Continued Progress Toward Fiscal Health, Closing of the Books for the 2019-20 school year

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Dear Oakland Community:OUSD’s financial operations are improving. The significant challenges in the years ahead make this work even more critical. We will reflect on last year to inform how we improve our practices. We have modeled the commitment to sound fiscal practices and will continue to prioritize and execute this work. Becoming financially healthy is essential to supporting our employees and improving educational quality for our students.That was my key message at Wednesday’s Board of Education meeting when I presented the Year End Closing of the Books for the 2019-20 school year.  Click here for a video and here for the presentation materials.

Below are some additional insights.
Celebrating our successes.This past year, we provided raises for our employees, improved our systems, and slowly grew our reserves all while dealing with a pandemic for the last quarter of the fiscal year.I joined OUSD as Chief Business Officer just last April so it’s important that I recognize our staff in the financial department, and the hard work they have put in over the entirety of the last fiscal year and beyond. I also want to acknowledge my team’s perseverance and success at putting many improvements in place, as well as closing the year under pretty extraordinary circumstances. We also benefited from the work of Luz Cazares and our partnership with the County Office of Education. We look forward to making more improvements this year.A slowly growing reserve means that our overall financial picture is improving.Our “reserve for economic uncertainty” is part of our unrestricted end fund balance. California requires OUSD to keep a “reserve for economic uncertainty” of at least 2% of our operating budget (~$11.3M). For context, one month of OUSD’s payroll is ~$40M. Best practices in school finance calls for a 17% reserve. This money ensures a level of stability for our students in times of emergencies or economic hardship.Over the past four years, we have slowly built our reserve for economic uncertainty from a dangerous low of 0.5% ($3M) in 2016-17, to 3% (~$17.7M) this year. This has been, in part, the product of increased financial discipline by the Board of Education.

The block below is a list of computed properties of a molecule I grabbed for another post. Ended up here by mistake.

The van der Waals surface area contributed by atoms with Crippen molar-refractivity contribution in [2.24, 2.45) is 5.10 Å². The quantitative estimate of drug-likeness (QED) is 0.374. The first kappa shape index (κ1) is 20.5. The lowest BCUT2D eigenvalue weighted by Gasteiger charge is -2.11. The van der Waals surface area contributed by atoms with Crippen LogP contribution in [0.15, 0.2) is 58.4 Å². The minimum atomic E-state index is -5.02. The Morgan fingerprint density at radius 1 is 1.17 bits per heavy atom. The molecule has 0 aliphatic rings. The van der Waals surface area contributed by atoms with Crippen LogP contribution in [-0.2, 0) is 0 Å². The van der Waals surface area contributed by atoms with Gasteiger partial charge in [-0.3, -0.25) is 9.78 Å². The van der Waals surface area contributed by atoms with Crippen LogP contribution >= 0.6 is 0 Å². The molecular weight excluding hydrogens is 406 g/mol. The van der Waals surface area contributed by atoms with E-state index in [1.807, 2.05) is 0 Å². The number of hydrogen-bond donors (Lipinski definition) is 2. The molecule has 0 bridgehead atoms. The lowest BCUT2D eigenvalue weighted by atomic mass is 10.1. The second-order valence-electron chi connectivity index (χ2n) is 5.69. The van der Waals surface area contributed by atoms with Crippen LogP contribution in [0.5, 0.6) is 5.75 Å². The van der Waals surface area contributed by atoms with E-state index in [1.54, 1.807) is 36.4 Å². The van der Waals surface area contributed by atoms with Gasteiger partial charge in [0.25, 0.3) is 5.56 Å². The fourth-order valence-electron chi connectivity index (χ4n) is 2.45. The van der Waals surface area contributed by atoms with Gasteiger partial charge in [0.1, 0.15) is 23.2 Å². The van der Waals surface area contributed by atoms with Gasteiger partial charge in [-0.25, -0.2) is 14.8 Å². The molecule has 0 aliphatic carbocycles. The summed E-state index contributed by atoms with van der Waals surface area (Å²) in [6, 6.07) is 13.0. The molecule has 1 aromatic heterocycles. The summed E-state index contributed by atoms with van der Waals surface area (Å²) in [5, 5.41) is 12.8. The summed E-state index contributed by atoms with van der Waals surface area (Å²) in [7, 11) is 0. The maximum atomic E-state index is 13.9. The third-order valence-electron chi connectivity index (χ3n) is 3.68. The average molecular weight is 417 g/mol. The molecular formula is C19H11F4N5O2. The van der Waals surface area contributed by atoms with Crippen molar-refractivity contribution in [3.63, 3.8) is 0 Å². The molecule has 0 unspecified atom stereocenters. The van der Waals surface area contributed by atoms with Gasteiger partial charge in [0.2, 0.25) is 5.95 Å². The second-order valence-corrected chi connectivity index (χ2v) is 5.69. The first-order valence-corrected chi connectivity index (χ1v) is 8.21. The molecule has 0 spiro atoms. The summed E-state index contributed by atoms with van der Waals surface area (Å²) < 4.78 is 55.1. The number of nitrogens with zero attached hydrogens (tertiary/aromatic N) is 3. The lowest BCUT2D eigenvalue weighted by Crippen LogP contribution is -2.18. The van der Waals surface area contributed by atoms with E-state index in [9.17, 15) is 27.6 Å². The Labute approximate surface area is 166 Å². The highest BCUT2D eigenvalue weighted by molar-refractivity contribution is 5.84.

The rest of the unrestricted fund balance:There are commitments we plan to cover using the unrestricted fund balance such as legally mandated Prop 39 Charter Repairs, audit adjustments, stale dated warrants which are uncashed district-issued checks over three years old. (Of note, last year we had to reserve $1.8M for these old checks, but this year we were able to clear over a million dollars in one-time funds which we can now use to build our reserve.)
Restricted Fund Balance (or carryover):Restricted funds are only allowed to be spent for specific purposes and “carry over” is the amount of money carried over from one fiscal year to the next. We have  ~$35M in restricted carry over at the close of books. In this case, the carry over funds in the restricted fund balance fall into one of the following categories:
Multi Year funding with unspent funds (e.g., Title I is a two year allocation),Already committed for a particular expense this year (e.g., Measure G1 paying for raises), orIntentional reserves (e.g., Measure N reserve to help provide stable funding).
We are planning for financial challenges in the coming years.Obviously, the pandemic has and will continue to impact our finances for the foreseeable future. It has changed how we spend resources (for example, buying more laptops and protective equipment). We have received one-time funds from the state and federal level to support our efforts and pay for some of these new costs. While we were already planning for a predicted economic recession, it will likely be worse than we thought. Additionally, the conditions that were leading to financial challenges for school districts all over California have not changed (e.g., flat funding coupled with rising compensation and retirement costs, and increased local spending on special education).
We are continuing to improve the long-term fiscal vitality of the District.There are several improvements planned for this year. In addition to the issues raised in our fiscal vitality plan, we are also actively working on the following:Aligning our budget development process to best practices, Aligning board policies to support fiscal vitality,Increasing our budget monitoring, andBetter monitoring the impact of our spending and programs. 
We will also continue to work to increase revenue to the district, become more efficient in our operational processes, and streamline the central office to improve service to schools and families.I look forward to updating you all in December with our First Interim Report on 2020-21. 
Please share your thoughts about this messageIn Community,

Lisa Grant-Dawson
Chief Business Officer
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